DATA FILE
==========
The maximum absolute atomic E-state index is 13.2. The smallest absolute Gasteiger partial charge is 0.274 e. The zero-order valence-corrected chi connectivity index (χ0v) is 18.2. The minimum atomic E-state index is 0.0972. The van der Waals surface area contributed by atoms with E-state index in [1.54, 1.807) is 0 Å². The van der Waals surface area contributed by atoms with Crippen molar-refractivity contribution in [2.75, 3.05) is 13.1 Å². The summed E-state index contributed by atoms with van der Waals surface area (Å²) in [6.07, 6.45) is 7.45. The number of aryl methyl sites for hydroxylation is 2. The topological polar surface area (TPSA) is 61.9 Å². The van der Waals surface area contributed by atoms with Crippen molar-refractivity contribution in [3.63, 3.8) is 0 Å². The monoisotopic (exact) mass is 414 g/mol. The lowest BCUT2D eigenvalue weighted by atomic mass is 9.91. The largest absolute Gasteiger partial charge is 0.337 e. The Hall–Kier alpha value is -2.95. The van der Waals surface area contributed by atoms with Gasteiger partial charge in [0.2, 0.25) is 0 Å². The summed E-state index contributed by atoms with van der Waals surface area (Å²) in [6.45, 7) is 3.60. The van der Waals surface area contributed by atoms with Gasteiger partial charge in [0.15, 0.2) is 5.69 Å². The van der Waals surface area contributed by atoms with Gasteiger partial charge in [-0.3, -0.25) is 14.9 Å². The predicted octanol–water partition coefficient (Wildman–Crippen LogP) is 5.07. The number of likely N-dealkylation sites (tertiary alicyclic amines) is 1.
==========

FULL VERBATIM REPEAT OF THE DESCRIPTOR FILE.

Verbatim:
The maximum absolute atomic E-state index is 13.2. The smallest absolute Gasteiger partial charge is 0.274 e. The zero-order valence-corrected chi connectivity index (χ0v) is 18.2. The minimum atomic E-state index is 0.0972. The van der Waals surface area contributed by atoms with E-state index in [1.54, 1.807) is 0 Å². The van der Waals surface area contributed by atoms with Crippen molar-refractivity contribution in [2.75, 3.05) is 13.1 Å². The summed E-state index contributed by atoms with van der Waals surface area (Å²) in [6.07, 6.45) is 7.45. The number of aryl methyl sites for hydroxylation is 2. The topological polar surface area (TPSA) is 61.9 Å². The van der Waals surface area contributed by atoms with Crippen molar-refractivity contribution in [3.63, 3.8) is 0 Å². The monoisotopic (exact) mass is 414 g/mol. The lowest BCUT2D eigenvalue weighted by atomic mass is 9.91. The largest absolute Gasteiger partial charge is 0.337 e. The Hall–Kier alpha value is -2.95. The van der Waals surface area contributed by atoms with Gasteiger partial charge in [0.2, 0.25) is 0 Å². The summed E-state index contributed by atoms with van der Waals surface area (Å²) in [6.45, 7) is 3.60. The van der Waals surface area contributed by atoms with Gasteiger partial charge in [0.15, 0.2) is 5.69 Å². The van der Waals surface area contributed by atoms with Gasteiger partial charge in [-0.3, -0.25) is 14.9 Å². The predicted octanol–water partition coefficient (Wildman–Crippen LogP) is 5.07. The number of likely N-dealkylation sites (tertiary alicyclic amines) is 1.